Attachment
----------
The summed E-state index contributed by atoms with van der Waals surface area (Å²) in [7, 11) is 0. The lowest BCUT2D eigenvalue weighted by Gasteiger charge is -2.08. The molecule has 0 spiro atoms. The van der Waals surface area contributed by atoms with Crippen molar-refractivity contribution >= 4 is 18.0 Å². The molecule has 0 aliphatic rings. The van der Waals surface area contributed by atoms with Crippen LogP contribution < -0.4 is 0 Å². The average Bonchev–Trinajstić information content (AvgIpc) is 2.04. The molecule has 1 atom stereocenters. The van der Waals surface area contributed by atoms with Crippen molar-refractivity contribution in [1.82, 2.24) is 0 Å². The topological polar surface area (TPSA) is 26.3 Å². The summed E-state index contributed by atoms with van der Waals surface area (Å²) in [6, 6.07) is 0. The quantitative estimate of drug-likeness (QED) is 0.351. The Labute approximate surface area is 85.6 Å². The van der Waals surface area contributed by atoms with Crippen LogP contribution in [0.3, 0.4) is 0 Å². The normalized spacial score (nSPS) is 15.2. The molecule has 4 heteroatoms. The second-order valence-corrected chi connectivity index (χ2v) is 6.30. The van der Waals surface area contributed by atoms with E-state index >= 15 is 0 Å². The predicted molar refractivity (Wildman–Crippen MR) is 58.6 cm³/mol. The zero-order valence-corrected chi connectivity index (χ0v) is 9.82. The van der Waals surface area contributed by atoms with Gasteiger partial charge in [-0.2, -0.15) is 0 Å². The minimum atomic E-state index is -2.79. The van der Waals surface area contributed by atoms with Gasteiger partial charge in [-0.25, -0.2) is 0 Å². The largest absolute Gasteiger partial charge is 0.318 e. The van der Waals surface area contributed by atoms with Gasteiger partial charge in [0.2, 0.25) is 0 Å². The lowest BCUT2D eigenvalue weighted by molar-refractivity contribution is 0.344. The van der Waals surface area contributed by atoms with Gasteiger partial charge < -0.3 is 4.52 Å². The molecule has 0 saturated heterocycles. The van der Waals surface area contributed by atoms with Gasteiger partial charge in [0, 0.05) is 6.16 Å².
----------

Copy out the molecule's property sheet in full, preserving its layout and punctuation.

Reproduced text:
The summed E-state index contributed by atoms with van der Waals surface area (Å²) in [7, 11) is 0. The lowest BCUT2D eigenvalue weighted by Gasteiger charge is -2.08. The molecule has 0 spiro atoms. The van der Waals surface area contributed by atoms with Crippen molar-refractivity contribution >= 4 is 18.0 Å². The molecule has 0 aliphatic rings. The van der Waals surface area contributed by atoms with Crippen LogP contribution < -0.4 is 0 Å². The average Bonchev–Trinajstić information content (AvgIpc) is 2.04. The molecule has 1 atom stereocenters. The van der Waals surface area contributed by atoms with Crippen molar-refractivity contribution in [1.82, 2.24) is 0 Å². The topological polar surface area (TPSA) is 26.3 Å². The summed E-state index contributed by atoms with van der Waals surface area (Å²) in [6, 6.07) is 0. The quantitative estimate of drug-likeness (QED) is 0.351. The Labute approximate surface area is 85.6 Å². The van der Waals surface area contributed by atoms with Crippen LogP contribution in [0.3, 0.4) is 0 Å². The normalized spacial score (nSPS) is 15.2. The molecule has 4 heteroatoms. The second-order valence-corrected chi connectivity index (χ2v) is 6.30. The van der Waals surface area contributed by atoms with E-state index >= 15 is 0 Å². The predicted molar refractivity (Wildman–Crippen MR) is 58.6 cm³/mol. The zero-order valence-corrected chi connectivity index (χ0v) is 9.82. The van der Waals surface area contributed by atoms with Gasteiger partial charge in [-0.2, -0.15) is 0 Å². The minimum atomic E-state index is -2.79. The van der Waals surface area contributed by atoms with Gasteiger partial charge in [-0.25, -0.2) is 0 Å². The largest absolute Gasteiger partial charge is 0.318 e. The van der Waals surface area contributed by atoms with Gasteiger partial charge in [0.2, 0.25) is 0 Å². The lowest BCUT2D eigenvalue weighted by molar-refractivity contribution is 0.344. The van der Waals surface area contributed by atoms with Gasteiger partial charge < -0.3 is 4.52 Å². The molecule has 0 saturated heterocycles. The van der Waals surface area contributed by atoms with Gasteiger partial charge in [0, 0.05) is 6.16 Å².